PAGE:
‘Sutton Hoo-Standard’ Saxon Skull and Brooch ‘Belong to Sixth Century Princess’

A collection of rare Anglo- Saxon jewellery that was found at the grave in Streethouse, Loftus will now be kept and displayed at the Kirkleatham Museum.A skull and gold-inlaid brooch ‘on a par with the Sutton Hoo burial‘, found by an amateur metal detecting enthusiast, could prove to belong to a 1,500 year-old Saxon princess, experts are claiming. The incredible haul came to light when Chris Bayston, 56, noticed something during a rally with the Weekend Wanderers Metal Detectors Club on farmland near West Hanney, Oxfordshire. On further inspection Mr Bayston found the skull and copper alloy brooch; circular in shape, covered in gold and studded with garnets and coral. “I lifted a shovel load of muck out and as I threw it down I saw the brooch,” he tells the Oxford Mail. “I poked a hole open and saw the bones, and thats when I thought, Christ, I better stop: Ive hit a serious find. I cannot get my head around it yet. Its a dream come true really, just unbelievable. They may be able to learn a lot from this.”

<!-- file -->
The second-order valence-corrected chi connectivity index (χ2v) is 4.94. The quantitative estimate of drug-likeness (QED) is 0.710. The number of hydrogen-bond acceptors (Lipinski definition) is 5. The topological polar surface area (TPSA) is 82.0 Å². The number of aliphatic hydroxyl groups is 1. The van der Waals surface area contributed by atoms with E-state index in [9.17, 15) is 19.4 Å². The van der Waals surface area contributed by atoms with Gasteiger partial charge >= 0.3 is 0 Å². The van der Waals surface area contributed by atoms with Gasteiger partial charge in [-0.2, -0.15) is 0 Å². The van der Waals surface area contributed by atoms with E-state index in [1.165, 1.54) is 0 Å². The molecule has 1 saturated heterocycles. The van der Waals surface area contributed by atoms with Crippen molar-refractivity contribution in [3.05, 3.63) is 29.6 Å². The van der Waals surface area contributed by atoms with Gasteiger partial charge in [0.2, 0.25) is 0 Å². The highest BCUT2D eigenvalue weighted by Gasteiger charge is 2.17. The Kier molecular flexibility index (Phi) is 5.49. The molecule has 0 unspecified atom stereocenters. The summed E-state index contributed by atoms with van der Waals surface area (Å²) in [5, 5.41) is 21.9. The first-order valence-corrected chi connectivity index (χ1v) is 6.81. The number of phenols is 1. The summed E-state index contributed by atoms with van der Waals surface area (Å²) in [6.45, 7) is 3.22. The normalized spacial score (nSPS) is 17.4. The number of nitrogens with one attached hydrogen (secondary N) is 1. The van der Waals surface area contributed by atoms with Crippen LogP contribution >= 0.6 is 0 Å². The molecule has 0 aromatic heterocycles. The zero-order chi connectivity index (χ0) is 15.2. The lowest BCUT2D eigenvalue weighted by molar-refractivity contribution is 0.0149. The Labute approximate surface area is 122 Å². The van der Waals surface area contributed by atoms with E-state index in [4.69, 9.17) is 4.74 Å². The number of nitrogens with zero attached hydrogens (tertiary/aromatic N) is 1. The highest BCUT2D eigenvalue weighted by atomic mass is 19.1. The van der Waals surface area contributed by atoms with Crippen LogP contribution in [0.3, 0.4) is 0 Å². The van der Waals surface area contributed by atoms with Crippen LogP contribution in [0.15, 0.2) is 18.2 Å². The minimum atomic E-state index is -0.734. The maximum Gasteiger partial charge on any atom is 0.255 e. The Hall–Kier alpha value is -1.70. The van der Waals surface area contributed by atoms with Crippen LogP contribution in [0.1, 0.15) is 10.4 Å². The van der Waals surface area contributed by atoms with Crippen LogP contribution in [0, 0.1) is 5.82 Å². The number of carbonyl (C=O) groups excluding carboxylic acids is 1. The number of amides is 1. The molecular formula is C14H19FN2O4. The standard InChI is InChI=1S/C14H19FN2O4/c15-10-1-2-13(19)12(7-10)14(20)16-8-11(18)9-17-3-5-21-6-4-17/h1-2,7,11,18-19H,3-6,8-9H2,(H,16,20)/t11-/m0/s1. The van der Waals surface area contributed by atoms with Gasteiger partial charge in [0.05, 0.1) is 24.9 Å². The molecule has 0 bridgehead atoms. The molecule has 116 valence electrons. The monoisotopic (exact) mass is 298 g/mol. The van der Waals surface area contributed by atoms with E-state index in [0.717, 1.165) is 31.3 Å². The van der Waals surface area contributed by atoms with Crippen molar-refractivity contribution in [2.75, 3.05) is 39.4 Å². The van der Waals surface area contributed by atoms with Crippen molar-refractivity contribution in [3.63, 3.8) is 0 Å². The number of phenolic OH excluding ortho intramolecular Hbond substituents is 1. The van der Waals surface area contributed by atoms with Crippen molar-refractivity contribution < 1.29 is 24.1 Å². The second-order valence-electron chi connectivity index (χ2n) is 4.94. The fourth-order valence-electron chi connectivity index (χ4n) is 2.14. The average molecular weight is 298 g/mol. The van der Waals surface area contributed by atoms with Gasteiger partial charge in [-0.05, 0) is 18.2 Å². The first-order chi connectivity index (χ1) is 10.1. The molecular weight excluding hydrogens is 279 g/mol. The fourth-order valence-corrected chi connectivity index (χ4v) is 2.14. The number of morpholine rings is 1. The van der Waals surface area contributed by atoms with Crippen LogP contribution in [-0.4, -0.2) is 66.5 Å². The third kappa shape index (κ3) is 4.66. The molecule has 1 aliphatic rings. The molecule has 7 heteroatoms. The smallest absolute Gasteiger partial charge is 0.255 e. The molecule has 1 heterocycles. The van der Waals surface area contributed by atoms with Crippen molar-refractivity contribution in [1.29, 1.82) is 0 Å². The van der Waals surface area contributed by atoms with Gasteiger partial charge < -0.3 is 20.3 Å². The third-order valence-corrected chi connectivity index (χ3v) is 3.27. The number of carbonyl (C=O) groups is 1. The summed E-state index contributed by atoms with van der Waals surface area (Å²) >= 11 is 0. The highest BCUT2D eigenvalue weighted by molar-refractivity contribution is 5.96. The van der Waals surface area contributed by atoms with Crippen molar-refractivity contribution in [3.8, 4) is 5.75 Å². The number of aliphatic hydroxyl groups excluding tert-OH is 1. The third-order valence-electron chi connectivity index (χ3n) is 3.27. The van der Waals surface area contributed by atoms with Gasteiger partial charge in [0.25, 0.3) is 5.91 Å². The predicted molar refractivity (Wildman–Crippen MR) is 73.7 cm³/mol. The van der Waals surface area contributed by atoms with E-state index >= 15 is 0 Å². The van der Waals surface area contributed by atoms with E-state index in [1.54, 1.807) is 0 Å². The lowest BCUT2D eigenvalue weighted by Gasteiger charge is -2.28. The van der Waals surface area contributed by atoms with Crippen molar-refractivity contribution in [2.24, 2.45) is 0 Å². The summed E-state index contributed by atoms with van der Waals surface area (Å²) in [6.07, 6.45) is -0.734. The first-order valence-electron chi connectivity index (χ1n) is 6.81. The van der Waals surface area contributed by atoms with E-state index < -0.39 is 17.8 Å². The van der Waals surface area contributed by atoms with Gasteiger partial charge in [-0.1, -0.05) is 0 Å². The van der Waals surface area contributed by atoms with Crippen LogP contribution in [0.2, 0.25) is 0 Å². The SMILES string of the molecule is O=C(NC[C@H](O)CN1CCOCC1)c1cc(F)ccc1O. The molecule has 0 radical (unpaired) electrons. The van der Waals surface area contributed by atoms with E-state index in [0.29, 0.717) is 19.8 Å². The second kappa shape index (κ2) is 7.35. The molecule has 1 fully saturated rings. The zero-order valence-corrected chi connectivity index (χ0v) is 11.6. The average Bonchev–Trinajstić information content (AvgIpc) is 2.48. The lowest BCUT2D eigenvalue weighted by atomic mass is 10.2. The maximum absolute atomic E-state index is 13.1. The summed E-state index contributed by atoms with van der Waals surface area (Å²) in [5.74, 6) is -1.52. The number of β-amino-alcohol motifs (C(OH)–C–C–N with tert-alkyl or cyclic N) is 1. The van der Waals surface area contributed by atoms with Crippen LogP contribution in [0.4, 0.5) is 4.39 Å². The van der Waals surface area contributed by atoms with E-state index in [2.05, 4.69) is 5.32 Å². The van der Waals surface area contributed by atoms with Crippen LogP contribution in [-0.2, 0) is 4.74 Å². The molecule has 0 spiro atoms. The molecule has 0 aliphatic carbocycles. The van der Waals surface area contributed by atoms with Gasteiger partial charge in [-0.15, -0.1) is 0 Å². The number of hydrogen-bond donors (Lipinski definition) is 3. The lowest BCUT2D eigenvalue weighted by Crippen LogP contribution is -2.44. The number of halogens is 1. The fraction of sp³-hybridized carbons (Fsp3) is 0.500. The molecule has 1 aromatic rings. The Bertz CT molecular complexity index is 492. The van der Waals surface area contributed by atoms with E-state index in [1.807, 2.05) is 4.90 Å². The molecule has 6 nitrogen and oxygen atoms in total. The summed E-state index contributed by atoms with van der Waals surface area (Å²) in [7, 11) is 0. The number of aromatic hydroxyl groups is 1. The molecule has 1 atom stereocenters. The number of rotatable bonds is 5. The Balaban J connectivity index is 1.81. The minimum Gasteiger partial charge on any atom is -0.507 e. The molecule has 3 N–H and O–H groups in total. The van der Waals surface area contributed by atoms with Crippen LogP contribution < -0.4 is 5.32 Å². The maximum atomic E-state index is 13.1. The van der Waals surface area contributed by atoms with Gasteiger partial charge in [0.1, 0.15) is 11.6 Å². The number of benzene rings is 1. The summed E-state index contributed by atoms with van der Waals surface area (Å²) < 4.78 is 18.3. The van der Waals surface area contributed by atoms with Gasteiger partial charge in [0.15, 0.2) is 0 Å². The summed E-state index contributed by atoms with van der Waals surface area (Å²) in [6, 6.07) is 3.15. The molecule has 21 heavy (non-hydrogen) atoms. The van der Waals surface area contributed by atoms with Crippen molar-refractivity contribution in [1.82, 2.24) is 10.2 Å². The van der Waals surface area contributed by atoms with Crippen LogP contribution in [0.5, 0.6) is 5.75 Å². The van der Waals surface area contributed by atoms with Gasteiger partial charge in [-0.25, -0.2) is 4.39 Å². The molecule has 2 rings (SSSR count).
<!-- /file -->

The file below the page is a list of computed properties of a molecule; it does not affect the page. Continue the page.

The club subsequently notified local polic to protect the site. The Home Office has commissioned professional archaeologists to begin exhuming the rest of the body, and to look for any more treasure which may have come loose over the years. A date has not yet been set for completion. The quality of the brooch has led many to deduce its owner was someone of significant status.

The club’s chief, Peter Welch, hails the find as the biggest he’s observed in over 20 years. “It could be a Saxon princess or queen, but we will need more excavation to find out,” he says. “The brooch shows some very skilful workmanship, on a par with the Sutton Hoo burial.” Sutton Hoo became Britain’s most famous Saxon haul in 1939, when Basil Brown unearthed the incredible remains of a ship, alongside several precious items including the now-iconic helmet, which now reside in the British Museum.

“The discovery puts this part of Oxfordshire on the map.” Peter Welch

Oxfordshire County Council finds liaison officer Anni Byard recognises the importance of the discovery. “It’s an important find with the burial still intact,” she claims. “Finds like this don’t come along very often.”

Mr Welch adds to the BBC: “To get this grave intact was quite important and we’re now waiting for a licence so the grave can be properly excavated. Potentially there are other pieces with the grave that have yet to excavated. This part of Oxfordshire was previously unknown and unlisted as a Saxon occupation sight, but now it’s on the map.”